Theme: Still Human
Venue: Nationaltheatret
Date: 3rd of May 2017

Photos: Flickr
Videos: YouTube-playlist


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 The world is moving increasingly faster, and technology is integrated in nearly all aspects of life. Self-driving vehicles, smart-homes, 3D-printers and robots are becoming part of the new normal. We read news from all over the world and share our own news for the world to see. In a split second, a moment in New York can be spread to New Delhi. We are more intertwined than ever before and more impacted by each other’s cultures and policies. The world may become smaller, but we are moving further and further apart from each other


So what does it mean to still be human??

Our needs, feelings and dreams have not changed. We still thrive for understanding, love and respect. All humans. In an ever changing world it might be more important than ever to look out for each other and be hopeful for the future.

"In an ever changing world it might be more important than ever to look out for each other and be hopeful for the future."


Andreas Wahl

Andreas Wahl is a Norwegian physicist and host of "Folkeopplysningen" and "Med livet som innsats" on the National broadcaster NRK. Wahl has a Masters degree from The Norwegian University of Science and Technology, has written several books, and frequently tours Norway with science shows and lectures.

Putting his life on the line in trusting scientific laws and principles, his television stunts got world wide attention in 2016, with over 20 million YouTube views.

At TEDxOslo, Andreas will talk about the value of being wrong, in science and in life. 


What does “Still Human” mean to you?

As a technology optimist, "Still human" reminds me of the shortcomings technology still has in copying or interact with humans.

What’s your favourite TED talk?

It has to be one from the late Hans Rosling, one of my heroes.

Jan Grue

Jan Grue is a Professor of Qualitative Methods at the Department of Special Needs Education, University of Oslo. His research is on the body and embodiment, cultural representations, disability, and illness. He is the author of a novel, several collections of short stories, and children's books. 

His presentation will focus on the human quest for perfection. The basis is his experience of fatherhood, in general and as a wheelchair user - it deals with the desire to have a perfect baby, but also with the many things we do to perfect ourselves through self-monitoring and self-improvement - and why "perfection" is a very narrow goal - and, historically speaking, a very strange goal.



What does "Still Human" mean to you?

It means acceptance of our limitations, but also of our diversity - remembering that humanity encompasses a great many ways to live our bounded, relatively short lives and to create meaning.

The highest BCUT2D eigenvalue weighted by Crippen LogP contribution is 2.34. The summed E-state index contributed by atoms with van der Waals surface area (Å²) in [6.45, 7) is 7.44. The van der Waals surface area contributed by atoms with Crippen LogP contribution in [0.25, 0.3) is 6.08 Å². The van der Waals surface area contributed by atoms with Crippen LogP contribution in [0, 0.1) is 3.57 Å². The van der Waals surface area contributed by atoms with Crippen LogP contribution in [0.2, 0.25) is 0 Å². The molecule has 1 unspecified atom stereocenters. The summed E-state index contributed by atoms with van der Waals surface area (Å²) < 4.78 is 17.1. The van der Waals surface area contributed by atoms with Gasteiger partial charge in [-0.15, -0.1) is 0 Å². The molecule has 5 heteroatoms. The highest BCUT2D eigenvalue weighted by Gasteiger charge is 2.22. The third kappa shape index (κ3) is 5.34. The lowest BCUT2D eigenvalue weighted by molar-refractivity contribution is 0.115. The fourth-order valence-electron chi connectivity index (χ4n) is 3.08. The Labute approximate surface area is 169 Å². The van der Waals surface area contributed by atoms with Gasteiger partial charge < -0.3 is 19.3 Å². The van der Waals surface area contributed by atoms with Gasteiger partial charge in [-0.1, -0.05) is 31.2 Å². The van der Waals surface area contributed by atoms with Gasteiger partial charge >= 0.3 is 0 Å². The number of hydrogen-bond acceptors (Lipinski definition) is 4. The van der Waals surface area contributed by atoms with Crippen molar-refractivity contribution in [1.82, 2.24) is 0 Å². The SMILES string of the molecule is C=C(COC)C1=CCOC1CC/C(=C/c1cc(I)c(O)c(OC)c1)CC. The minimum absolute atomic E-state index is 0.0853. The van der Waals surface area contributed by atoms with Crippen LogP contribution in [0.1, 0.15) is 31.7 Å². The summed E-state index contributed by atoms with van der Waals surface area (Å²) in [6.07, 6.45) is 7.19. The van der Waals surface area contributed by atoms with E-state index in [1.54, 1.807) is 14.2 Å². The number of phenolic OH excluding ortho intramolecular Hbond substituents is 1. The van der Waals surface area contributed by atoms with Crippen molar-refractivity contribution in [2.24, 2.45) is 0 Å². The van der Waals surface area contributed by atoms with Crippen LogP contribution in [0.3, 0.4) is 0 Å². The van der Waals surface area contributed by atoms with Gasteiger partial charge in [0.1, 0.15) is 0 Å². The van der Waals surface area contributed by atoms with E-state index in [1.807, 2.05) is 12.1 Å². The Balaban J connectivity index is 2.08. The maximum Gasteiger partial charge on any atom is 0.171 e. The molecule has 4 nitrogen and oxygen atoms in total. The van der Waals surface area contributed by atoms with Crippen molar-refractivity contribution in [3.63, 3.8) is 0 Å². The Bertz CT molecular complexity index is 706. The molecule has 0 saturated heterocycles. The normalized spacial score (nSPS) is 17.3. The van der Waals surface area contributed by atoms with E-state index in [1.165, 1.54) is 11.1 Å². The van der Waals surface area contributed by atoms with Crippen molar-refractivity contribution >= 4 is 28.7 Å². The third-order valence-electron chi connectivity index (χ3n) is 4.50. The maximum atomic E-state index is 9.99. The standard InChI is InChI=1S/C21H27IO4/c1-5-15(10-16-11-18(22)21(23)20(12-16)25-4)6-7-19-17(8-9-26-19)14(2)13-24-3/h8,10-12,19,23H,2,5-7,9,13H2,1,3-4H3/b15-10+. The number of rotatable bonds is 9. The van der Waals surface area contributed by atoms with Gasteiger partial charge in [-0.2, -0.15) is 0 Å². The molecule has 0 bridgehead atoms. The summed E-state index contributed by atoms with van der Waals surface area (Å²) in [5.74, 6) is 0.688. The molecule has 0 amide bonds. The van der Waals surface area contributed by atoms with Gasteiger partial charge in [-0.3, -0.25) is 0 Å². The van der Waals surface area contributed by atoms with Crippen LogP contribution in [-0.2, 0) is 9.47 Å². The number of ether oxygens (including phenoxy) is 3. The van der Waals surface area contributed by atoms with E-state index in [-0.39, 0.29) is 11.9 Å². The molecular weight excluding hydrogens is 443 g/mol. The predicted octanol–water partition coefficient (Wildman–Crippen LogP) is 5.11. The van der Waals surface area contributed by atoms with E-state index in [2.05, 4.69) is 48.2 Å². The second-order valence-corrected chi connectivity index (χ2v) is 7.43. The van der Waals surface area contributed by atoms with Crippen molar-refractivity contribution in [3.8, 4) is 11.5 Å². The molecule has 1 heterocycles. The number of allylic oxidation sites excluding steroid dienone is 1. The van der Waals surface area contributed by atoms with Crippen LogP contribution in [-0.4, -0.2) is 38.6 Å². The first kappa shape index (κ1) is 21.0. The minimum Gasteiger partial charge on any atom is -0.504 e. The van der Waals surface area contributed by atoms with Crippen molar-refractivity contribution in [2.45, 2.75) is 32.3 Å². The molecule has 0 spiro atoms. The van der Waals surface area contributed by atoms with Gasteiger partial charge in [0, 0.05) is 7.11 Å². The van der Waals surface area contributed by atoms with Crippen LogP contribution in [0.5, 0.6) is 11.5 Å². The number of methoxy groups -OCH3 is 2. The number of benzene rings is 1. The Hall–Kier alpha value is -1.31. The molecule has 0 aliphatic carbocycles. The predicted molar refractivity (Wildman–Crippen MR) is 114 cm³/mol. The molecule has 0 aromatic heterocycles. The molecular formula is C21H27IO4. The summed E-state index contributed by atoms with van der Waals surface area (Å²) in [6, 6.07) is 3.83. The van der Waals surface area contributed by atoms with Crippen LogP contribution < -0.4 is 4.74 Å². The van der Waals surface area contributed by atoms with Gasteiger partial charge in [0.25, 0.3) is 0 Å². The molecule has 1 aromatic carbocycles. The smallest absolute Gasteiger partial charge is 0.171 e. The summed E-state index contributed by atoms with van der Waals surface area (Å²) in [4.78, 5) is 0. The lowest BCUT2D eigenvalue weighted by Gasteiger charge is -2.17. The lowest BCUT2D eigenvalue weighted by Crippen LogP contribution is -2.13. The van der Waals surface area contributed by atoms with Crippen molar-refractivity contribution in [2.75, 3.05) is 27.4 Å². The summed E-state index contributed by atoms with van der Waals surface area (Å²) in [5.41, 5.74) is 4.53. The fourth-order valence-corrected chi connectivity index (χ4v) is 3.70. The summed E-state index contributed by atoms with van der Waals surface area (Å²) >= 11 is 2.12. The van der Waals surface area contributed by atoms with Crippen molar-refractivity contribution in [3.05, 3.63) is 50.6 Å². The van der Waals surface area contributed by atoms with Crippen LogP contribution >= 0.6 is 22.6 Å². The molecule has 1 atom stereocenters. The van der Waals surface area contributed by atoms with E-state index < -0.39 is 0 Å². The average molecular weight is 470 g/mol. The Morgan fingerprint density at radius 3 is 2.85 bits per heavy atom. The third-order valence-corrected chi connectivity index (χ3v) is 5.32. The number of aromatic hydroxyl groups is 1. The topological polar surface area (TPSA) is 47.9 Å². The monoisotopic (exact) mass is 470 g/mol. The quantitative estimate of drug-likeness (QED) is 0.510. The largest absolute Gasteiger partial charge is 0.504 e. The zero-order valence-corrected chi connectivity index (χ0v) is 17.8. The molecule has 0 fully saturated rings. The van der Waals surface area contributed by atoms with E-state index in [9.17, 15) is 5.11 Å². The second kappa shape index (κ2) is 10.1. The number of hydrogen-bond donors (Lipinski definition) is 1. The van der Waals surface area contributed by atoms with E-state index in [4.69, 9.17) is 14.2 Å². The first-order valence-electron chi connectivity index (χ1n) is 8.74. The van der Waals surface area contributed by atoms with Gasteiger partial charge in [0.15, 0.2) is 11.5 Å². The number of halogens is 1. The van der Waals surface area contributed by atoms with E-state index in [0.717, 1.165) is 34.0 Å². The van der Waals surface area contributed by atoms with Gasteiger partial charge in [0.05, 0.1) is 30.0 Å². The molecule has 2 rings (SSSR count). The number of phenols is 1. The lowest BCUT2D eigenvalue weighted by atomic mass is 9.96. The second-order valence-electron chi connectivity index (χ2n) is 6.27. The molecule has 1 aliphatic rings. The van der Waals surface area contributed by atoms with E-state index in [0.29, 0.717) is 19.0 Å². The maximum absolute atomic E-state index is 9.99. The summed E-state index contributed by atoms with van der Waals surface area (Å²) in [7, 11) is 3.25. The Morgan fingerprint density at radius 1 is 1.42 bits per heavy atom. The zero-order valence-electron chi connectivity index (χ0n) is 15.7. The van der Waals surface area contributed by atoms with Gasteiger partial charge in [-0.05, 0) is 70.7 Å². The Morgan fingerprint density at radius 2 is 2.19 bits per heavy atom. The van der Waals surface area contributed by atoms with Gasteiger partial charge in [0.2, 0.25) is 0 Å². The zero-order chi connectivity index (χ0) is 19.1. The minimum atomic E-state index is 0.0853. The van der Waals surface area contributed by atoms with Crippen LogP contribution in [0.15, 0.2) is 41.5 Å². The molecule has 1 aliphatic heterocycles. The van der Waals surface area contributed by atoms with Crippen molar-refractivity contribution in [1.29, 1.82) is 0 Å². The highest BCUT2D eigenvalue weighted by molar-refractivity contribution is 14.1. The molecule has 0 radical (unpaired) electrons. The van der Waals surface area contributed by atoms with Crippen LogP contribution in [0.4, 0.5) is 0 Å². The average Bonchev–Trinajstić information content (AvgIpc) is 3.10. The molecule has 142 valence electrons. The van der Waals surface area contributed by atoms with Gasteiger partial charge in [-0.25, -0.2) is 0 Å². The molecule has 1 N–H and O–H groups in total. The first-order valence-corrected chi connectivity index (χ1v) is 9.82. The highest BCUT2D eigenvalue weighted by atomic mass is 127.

What is your favourite TED Talk?

I really like Aimee Mullins' "My 12 pairs of legs". It starts out with a visual impression of a (disabled) superhuman, since Mullins is a world-class athlete and model, but quickly shifts towards humanization - she tells the story of all the practical details that allow her to enter the stage in the way that she does.



Marie E. Rognes

Marie E. Rognes, PhD, is a Chief Research Scientist at the Section for Computing and Software at Simula Research Laboratory and a founding member of the Young Academy of Norway. Her research focuses on developing mathematical models and computer algorithms to better understand human health and disease. Rognes won the prestigious 2015 Wilkinson Prize for Numerical Software, and was awarded a 2016 European Research Council Starting Grant and a 2015 Young Research Talents Grant.

Her presentation will address the question: How does someone use mathematics to create future solutions for medical diagnostics and treatment?

Mathematics is a language for describing differences, movement and change within and around us. By expressing mathematical models that mirror the human body, we pave a new technological path for understanding and studying it.



What does "Still Human" mean to you?

To me, "Still human" is about humbleness and hope. Humbleness to recognize that there is still so much that we do not know about the human body, and hope for finding new ways to explore and understand.

What’s your favourite TED talk ?

My favorite TED talk is one that I remember vividly from my first viewing of it and still enjoy: Hans Rosling's legendary "The best stats you have ever seen" from 2006. His fearless and non-pretentious take on the statistics of global development was truly inspirational.